Architect Konstantin Melnikov designed the Rusakov Club as a theater and social meeting place for factory workers. Built in 1927, the structure reflects the Constructivist style that developed in Russia from the 1920s through the early 1930s. The distinctive façade of the avant-garde building reflects Melnikov’s experimental interior design, in which three large galleries slope upward from the central stage area in the form of cantilevered seating sections. Mobile walls in each of these galleries allow for adaptability to different seating and staging arrangements.
The building, which underwent insensitive renovations in the late 1930s, suffered deferred maintenance through the majority of the twentieth century. The minimal work performed on the building included replacement of exterior finishes and the removal of the club’s stucco lettering. In 1996, the building was leased to a prominent Russian avant-garde theater director, Roman Viktyuk, for use as a performance arena and nightclub, but remained out of use due to the need for restoration. The structural integrity of the building’s large, irregularly shaped roof required assessment and some of the walls and foundations also needed inspection.
The avant-garde theater opens again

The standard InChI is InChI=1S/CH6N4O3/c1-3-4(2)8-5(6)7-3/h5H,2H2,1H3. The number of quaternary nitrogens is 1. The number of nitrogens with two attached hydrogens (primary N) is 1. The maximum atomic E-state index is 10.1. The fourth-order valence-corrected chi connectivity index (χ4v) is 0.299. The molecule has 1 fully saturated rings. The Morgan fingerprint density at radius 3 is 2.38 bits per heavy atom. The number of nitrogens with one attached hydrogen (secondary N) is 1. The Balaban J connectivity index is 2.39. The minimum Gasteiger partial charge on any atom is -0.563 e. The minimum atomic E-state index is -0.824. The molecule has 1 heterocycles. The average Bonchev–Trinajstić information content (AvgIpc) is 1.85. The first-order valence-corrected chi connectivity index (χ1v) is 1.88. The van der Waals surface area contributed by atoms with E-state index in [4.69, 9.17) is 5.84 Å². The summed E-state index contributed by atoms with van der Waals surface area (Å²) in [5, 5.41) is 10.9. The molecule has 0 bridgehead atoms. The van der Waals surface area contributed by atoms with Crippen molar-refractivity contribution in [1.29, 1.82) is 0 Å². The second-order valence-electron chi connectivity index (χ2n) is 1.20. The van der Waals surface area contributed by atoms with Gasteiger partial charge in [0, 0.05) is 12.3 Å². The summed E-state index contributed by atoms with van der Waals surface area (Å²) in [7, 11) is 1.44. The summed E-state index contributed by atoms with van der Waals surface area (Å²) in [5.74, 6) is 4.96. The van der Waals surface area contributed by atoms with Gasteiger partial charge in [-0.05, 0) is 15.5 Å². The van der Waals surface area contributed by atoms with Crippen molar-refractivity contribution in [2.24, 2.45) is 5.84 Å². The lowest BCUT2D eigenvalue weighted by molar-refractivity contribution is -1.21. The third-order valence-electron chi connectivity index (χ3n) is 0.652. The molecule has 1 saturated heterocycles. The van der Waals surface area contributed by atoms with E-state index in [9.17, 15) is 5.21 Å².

A landmark of twentieth-century design, the Rusakov Club was included on the World Monuments Watch in 1998 and 2000, and, with a grant from American Express, we supported the replacement of the roof in 1999. The Moscow Committee for Monuments Protection oversaw the project and provided additional funds that went towards window repair and replacement.
After significant delays and financial struggles, the city of Moscow, which owns the site, began a comprehensive project to restore the Rusakov Club in 2012 as a fully functioning theater and community center. Viktyuk and his theater company, who remained lease-holders but had performed in other venues during the work, debuted at the rehabilitated club in the fall of 2015. The city-run project, which utilized Melnikov’s original plans for the building, incorporated the restoration of certain historic features, including a set of approximately 100 wooden chairs, and the addition of historically-inspired features, such as the exterior stucco lettering. The project also included the addition of modern elements and technology. A 2016 report by the Secretary-General of DOCOMOMO Russia indicates that alterations to Melnikov’s original structure, namely, changes in layout, capacity, and design, were made during the project.
2016 Photos: Denis Esakov